The highlight from Erdogan’s visit was his promise to rebuild the ancient pilgrimage site and port on Swakin Island. One of the oldest seaports in Africa, Swakin was long an embarkation point for pilgrims heading to holy sites in Arabia, as well as a site of religious importance in its own right. For its part, Turkey hopes the restoration will increase tourism and religious package deals. As part of the restoration deal, Sudan is temporarily ceding control of the island to Turkey to allow for the restoration. Sudan’s increasing dependence on Turkey, as well as complaints of neo-colonialism on Ankara’s part are showcased against a telling backdrop: Swakin is home to Ottoman-era ruins from when parts of Sudan were ruled from Istanbul.
Sudan's economy enters 2018 in shambles
This wave of coverage also helped dilute reports on the conditions in the country, notably widespread goods shortages and the fiscal disaster facing the government. Sudan has warned the media not to report on the shortages in the country, although given that the shortages affect everyday necessities one wonders at the futility of such an order. With buses in some cities at a standstill due an acute fuel shortage and bakeries across the country turning away customer due to a lack of flour, any media blackout seems moot, given the direct impact on the lives of ordinary Sudanese.
Moreover, oil rationing has seen fuel limited to less than four litres for cars and fifteen for commercial vehicles. Aside from the impediment said rationing poses to ordinary travel and business as usual, there are worries that the fuel shortage will prevent the country from harvesting and transporting this year’s harvest. This situation provides Turkey with another avenue to increase its influence in Sudan, with the Turkish Cooperation and Coordination Agency (TIKA) distributing 300 tons of seeds to locals, thereby preventing 500,000 subsistence farmers from having to migrate. TIKA is also aiding the Sudanese government with refugee influxes from Darfur and South Sudan.
All this comes as Sudan is moving towards a floating exchange rate and liberalizing the US dollar purchase price, in a bid to aid its moribund economy. Yet with inflation above 50% and the lingering effects of decades of sanctions, corruption and mismanagement, Sudan is facing a crisis as it enters 2018. Ibrahim El Sheikh, former president of the Sudanese Congress Party goes further, calling the situation in the country “very grim” and that “all the vital indicators indicate that Sudan is about to collapse.”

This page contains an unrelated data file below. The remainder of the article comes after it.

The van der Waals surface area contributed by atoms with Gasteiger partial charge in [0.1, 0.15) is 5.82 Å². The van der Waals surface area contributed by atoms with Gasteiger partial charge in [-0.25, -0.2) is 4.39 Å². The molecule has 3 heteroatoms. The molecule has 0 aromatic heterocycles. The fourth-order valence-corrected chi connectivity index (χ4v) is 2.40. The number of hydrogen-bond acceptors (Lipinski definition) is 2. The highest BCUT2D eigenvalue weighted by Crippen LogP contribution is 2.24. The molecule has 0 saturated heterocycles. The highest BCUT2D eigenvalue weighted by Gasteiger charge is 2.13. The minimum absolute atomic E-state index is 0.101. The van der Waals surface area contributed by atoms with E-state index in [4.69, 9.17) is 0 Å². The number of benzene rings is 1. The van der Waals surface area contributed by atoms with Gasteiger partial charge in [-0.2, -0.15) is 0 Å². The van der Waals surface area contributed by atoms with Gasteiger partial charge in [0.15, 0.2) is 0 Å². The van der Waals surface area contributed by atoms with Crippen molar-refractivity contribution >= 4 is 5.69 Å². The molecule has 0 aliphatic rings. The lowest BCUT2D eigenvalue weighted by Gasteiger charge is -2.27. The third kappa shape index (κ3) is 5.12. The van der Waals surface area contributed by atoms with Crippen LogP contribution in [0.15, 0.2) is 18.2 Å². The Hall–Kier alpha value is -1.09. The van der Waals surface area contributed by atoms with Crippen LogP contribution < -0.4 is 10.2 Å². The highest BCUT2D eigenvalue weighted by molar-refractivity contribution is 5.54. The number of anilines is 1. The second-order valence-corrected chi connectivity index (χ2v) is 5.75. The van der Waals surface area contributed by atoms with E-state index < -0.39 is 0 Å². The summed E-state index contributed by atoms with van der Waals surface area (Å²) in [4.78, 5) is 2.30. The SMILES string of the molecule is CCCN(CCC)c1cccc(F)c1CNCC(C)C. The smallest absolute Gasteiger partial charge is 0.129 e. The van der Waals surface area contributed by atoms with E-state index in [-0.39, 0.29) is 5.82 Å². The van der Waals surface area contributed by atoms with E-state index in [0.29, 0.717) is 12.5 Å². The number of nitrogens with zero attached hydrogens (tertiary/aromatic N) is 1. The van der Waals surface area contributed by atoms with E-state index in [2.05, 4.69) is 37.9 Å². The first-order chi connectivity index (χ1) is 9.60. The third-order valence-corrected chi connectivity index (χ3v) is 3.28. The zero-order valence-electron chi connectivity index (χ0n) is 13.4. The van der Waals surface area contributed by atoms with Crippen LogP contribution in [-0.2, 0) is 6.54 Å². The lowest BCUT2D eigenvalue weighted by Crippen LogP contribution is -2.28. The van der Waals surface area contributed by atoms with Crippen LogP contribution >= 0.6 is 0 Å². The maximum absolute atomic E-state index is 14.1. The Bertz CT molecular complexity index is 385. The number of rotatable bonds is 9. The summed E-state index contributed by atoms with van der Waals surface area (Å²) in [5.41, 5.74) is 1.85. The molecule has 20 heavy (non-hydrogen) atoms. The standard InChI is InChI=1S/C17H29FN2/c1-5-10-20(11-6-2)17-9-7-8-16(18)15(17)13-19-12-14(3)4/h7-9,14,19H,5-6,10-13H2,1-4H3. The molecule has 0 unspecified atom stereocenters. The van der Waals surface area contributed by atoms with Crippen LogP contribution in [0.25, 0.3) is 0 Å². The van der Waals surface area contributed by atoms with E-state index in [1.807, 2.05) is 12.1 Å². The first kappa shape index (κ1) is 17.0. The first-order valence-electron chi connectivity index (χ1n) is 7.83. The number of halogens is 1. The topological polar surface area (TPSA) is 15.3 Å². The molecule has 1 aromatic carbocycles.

“The budget of 2018 is a real disaster,” notes Prof. Hamid Eltigani, head of the department of public policy and administration at the American University of Cairo.
“68 percent of the revenues depend on taxes and 32 percent on borrowing; whether from the banking sector or from [other] countries. Oil and gold revenue will exit the budget altogether [...] the Sudanese government has officially abandoned spending on services, especially education and healthcare.”
Khartoum's failures are Ankara's opportunities
The lack of services provides Turkey with another means to increase its influence in Sudan; with Erdogan announcing his intention to create a Turkish-Sudanese university. Furthermore, Sudan has become an arena in the Erdogan regime's war against the influence of Fethullah Gülen and the so called Gülenist Terror Organisation (FETO). Sudan has already closed down schools previously run by FETO and has aided Turkey in the arrest (at Ankara’s direction) of Turkish nationals suspected of financing the Gülen Movement.
These school have since been transferred to the newly created Maarif Foundation, which is tasked with taking over pro-Gülen schools across Africa. This pro-government foundation has in turn capitalized on existing Gülenist education infrastructure in Sudan to set up a network of pro-Erdogan schools, helping to fill the services shortfall in Sudan. Turkish aid and development assistance is also helping Sudan provide a modicum of healthcare services to its people, with the Nyala Turkey-Sudan Training and Research Hospital overseen by TIKA serving some 120,000 patients.
Sudan’s institutional failings are providing Turkish organizations and companies with opportunities to take on leading roles in the delivery of economic and social services. Consequently, this is giving Turkey an inside track on Sudanese contracts and development projects, as Turkish organizations increasingly augment the Sudanese state itself. This allows Turkey to outmanoeuvre potential rivals as well as shape development priorities and policies from all levels to benefit Turkish interests in Sudan. The Ottomans may be gone, but with Turkish foreign policy under Erdogan increasingly being described as ‘neo-Ottoman’, their successors may be on the way back.
Jeremy Luedi is the editor of Asia by Africa. His writing has been featured in Business Insider, The Japan Times, The Diplomat, FACTA Magazine, Yahoo Finance, Asia Times, Huffington Post and Qrius. His insights have also been quoted by TIME, OZY, and the Washington Times, among others.